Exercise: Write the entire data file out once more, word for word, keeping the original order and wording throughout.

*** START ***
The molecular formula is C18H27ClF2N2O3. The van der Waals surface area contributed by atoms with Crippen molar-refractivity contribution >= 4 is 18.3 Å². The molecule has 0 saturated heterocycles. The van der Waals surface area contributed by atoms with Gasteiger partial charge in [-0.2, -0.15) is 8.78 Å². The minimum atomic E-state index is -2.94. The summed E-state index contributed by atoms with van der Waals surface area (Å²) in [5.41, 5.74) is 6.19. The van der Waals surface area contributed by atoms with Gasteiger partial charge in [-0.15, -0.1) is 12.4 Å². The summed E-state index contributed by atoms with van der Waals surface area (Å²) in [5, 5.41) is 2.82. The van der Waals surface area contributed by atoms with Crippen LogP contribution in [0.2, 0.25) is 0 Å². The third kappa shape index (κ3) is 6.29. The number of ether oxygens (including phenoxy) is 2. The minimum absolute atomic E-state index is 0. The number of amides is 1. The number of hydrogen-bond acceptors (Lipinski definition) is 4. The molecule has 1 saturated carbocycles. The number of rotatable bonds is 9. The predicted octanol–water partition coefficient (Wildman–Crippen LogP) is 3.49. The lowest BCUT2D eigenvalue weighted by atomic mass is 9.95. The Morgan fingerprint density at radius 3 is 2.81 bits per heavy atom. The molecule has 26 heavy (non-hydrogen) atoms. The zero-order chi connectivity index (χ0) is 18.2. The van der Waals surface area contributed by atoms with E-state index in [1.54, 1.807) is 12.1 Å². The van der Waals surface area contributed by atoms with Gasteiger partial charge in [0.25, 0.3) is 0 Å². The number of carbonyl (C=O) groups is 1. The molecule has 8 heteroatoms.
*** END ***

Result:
The molecular formula is C18H27ClF2N2O3. The van der Waals surface area contributed by atoms with Crippen molar-refractivity contribution >= 4 is 18.3 Å². The molecule has 0 saturated heterocycles. The van der Waals surface area contributed by atoms with Gasteiger partial charge in [-0.2, -0.15) is 8.78 Å². The minimum atomic E-state index is -2.94. The summed E-state index contributed by atoms with van der Waals surface area (Å²) in [5.41, 5.74) is 6.19. The van der Waals surface area contributed by atoms with Gasteiger partial charge in [-0.15, -0.1) is 12.4 Å². The summed E-state index contributed by atoms with van der Waals surface area (Å²) in [5, 5.41) is 2.82. The van der Waals surface area contributed by atoms with Crippen LogP contribution in [0.2, 0.25) is 0 Å². The third kappa shape index (κ3) is 6.29. The number of ether oxygens (including phenoxy) is 2. The minimum absolute atomic E-state index is 0. The number of amides is 1. The number of hydrogen-bond acceptors (Lipinski definition) is 4. The molecule has 1 saturated carbocycles. The number of rotatable bonds is 9. The predicted octanol–water partition coefficient (Wildman–Crippen LogP) is 3.49. The lowest BCUT2D eigenvalue weighted by atomic mass is 9.95. The Morgan fingerprint density at radius 3 is 2.81 bits per heavy atom. The molecule has 26 heavy (non-hydrogen) atoms. The zero-order chi connectivity index (χ0) is 18.2. The van der Waals surface area contributed by atoms with E-state index in [1.54, 1.807) is 12.1 Å². The van der Waals surface area contributed by atoms with Gasteiger partial charge in [0.25, 0.3) is 0 Å². The number of carbonyl (C=O) groups is 1. The molecule has 8 heteroatoms.